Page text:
It was a sort of mile-high survey of the problems that most American newspapers are facing today. It was interesting watching it while the scandal surrounding Rupert Murdoch’s British tabloids is at its peak—Murdoch had nothing to do with the movie except extolling the iPad as the potential savior of the newspaper industry. The issues that the movie touched on—and there were so many that it didn’t really have much time to do more than touch on them—are all familiar to anyone paying attention to the news about newspapers—declining ad revenue, competition from online sources, the chummy, codependent relationship with power that leads to horrors like Judy Miller—but it was still very interesting seeing these discussed by the people directly affected by them.

Just as the movie hopscotched from issue to issue, it never quite developed a central thesis. But if a documentary can have a hero, this one definitely did in the person of David Carr. And if it can have one defining moment, this one’s came when he was on a panel talking about the future of journalism or something like that, clearly representing the old guard. At one point, Michael Wolff stands up and talks about how the world would manage without the New York Times. Then Carr gets up, shows a printout of the (Michael Wolff’s project) front page; then shows the printout with all the stories sourced from old media ripped out, leaving nothing but a rough paper sieve.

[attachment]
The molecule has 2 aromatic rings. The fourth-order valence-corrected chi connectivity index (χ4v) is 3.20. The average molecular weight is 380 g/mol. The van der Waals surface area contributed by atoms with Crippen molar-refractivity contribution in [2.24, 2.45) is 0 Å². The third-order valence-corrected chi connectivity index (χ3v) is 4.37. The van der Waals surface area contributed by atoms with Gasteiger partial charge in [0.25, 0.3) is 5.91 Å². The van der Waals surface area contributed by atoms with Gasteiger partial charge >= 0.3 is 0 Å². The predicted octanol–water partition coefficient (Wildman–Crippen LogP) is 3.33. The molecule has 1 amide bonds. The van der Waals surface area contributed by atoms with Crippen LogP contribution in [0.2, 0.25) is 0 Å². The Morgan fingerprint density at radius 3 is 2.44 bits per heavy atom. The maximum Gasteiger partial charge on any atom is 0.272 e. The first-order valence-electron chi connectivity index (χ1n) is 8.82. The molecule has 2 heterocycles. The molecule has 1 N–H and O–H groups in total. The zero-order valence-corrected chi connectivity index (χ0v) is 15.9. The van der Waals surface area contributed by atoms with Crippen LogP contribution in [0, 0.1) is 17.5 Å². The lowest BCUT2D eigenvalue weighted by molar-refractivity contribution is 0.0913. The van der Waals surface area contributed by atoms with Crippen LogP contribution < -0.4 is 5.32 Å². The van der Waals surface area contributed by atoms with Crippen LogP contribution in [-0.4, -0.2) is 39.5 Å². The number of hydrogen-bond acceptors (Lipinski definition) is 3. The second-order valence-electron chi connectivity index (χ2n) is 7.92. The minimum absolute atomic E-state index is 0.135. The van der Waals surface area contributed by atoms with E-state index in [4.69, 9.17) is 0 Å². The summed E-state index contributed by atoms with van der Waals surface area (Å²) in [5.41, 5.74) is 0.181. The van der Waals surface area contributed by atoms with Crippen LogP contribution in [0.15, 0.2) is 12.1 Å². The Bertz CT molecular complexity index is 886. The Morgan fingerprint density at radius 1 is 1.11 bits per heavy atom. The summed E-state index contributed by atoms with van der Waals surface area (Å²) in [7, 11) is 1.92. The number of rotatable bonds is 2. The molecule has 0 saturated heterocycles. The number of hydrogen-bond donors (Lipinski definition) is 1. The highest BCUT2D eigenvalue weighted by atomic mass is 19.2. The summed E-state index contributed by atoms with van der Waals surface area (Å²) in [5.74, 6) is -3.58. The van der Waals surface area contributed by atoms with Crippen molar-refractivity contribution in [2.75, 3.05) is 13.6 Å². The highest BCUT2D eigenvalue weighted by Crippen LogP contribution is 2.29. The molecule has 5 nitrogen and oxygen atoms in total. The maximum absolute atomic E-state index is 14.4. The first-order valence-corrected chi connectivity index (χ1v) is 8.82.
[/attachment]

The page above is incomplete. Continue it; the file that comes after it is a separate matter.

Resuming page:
There was talk about the role of the professional journalist vs citizen-journalists, of whether the civic function of newspapers actually makes business sense. There was a lot of talk about Twitter. Interestingly, not a lot about Facebook. The talk about blogs was mostly in the context of tabloid-grade professional blogs like Nick Denton’s properties—at one point, Denton is interviewed, and we see his “leaderboard”—the most popular current stories—on a big TV. None of the stories are news. They’re gossip.

For a brief moment, when blogs were new to most people, some people suggested that in the future everyone would have a blog and we’d get our news through legions of citizen-journalists, with some editorial control or artificial intelligence or something to make sure we as readers got the stuff that was of highest quality and greatest relevance to our interests. Technically, that’s possible. My friend Chip long ago set up the website Austin Bloggers, where anyone with a blog can post a link to their Austin-related postings. There’s definitely some good stuff there that’s too finely focused for traditional media.

But the idea that citizen journalists could replace professional journalists entirely was naive from the start, and since then, we’ve learned that most people, even if they are interested in sharing stuff online (and lots of people are), are not very interested in blogging per se.